It can be cathartic to play music that explores deeper emotions

The beginning of the B-minor Scherzo of Chopin has such anger and hostility, it might actually help you release some of your pent up feelings. So, there can be a cathartic quality to playing the piano since there is a soothing calmness you can experience with music of great beauty. All the while, you can become detached from the day-to-day issues and frustrations that we all face in life.

I want to know how any of you feel about playing music. Does it help to keep you emotionally stable? Does it help you to overcome sadness and even depression? I’d love to hear from any of you out there who knows more about this subject. Put it in the comments. Let us know here at LivingPianos.com, Your Online Piano Store.

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949-244-3729

Can Playing the Piano Ease Depression?

I’m Robert Estrin from LivingPianos.com. Today’s question is, “Can playing the piano ease depression?” Disclaimer: I am not a doctor and the information in this article is anecdotal. I would not suggest playing the piano as yo

This is Robert Estrin from LivingPianos.com. Today’s subject is augmented reality in concert halls. It sounds futuristic and a little bit scary! What are we talking about here?

Designing a concert hall is very difficult.

If you build a concert hall that has beautiful acoustics for an orchestra, will it have the right acoustics for solo piano? If you bring in a jazz ensemble, will it have the right acoustics for that? What about rock bands with amplifiers and digital reverb? It is impossible to have one concert hall that will serve all of those purposes. With depleting budgets for classical music, having a hall dedicated to just classical music is rare. But the fact is, the acoustics in a hall designed for an orchestra might not be right for other performances.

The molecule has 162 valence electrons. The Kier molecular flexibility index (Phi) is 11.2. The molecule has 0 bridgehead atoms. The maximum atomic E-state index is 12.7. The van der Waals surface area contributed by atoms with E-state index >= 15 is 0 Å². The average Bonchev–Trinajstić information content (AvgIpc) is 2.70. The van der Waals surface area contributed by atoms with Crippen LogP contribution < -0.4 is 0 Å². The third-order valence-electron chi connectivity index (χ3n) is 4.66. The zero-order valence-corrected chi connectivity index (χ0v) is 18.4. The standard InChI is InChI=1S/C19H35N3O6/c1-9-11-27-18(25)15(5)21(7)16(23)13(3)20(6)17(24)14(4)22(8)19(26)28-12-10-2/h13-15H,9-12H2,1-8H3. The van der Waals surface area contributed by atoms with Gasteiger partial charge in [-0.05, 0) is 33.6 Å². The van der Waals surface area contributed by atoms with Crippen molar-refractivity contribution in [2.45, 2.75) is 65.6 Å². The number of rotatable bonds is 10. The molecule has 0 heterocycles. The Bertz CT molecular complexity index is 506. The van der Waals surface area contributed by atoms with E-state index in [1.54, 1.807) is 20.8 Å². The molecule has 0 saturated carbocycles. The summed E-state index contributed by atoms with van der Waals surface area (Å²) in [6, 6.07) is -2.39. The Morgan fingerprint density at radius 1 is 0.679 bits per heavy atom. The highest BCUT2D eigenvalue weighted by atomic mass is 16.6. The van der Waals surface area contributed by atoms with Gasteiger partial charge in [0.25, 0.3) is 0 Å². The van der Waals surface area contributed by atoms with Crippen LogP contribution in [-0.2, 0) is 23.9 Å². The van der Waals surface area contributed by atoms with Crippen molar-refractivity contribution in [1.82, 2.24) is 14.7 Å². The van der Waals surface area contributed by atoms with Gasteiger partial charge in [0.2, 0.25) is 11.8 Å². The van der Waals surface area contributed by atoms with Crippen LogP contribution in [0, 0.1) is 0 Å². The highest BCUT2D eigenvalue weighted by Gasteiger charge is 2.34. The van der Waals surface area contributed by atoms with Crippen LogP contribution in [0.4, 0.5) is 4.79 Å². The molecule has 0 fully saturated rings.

There are new technologies that can customize acoustics in concert halls.

For example, the symphony hall in Indianapolis, Hilbert Circle Theater, has technology where the hall itself is acoustically somewhat dead. But they have built into the hall a microphone and speaker system that creates the ambiance artificially. You might think this sounds like a terrible idea until you actually hear it. They do an absolutely splendid job of creating beautiful acoustics electronically!

You can have a hall where the ideal acoustics can be dialed in for whatever ensemble is performing there.

For example, if you have a group that is playing amplified music, there is nothing worse than having a hall with rich reverberation that creates a wash of sound, making everything muddy. Worse yet, if there is a speaking engagement in the acoustically live hall, it can be impossible to understand speech. Just imagine being able to dial in the reverb at your will. For example, you could have a dry sound for speaking, and a reverberant hall for classical music ensembles.

There are new types of reverbs that use impulses of samples from actual halls.

These convolution reverbs allow you to take the acoustics of Carnegie Hall, for example, and create that space acoustically on recordings or possibly even live. You can make a small hall sound like a medium or large hall. You can dial in whatever hall you want! This isn’t the future, it is happening right now.

Many halls now utilize digital technologies in order to create ideal sound in spaces with acoustic compromises.

Even with the best intentions and all of the best scientific data available, some concert halls are built, but once completed, it becomes apparent that they didn’t get the acoustics quite right. To remedy this they would have to rip everything out and put in new panels with different reflecting patterns and baffles to get the hall’s acoustics dialed in. Some halls actually have mechanical panels that can be moved to alter the acoustics of the hall. Segerstrom Hall in Orange County has this sort of technology. That’s a great situation! It is also very expensive. Once a hall has digital acoustics installed, it is just the beginning. You can experiment with an unlimited number of acoustic possibilities all at the push of a button!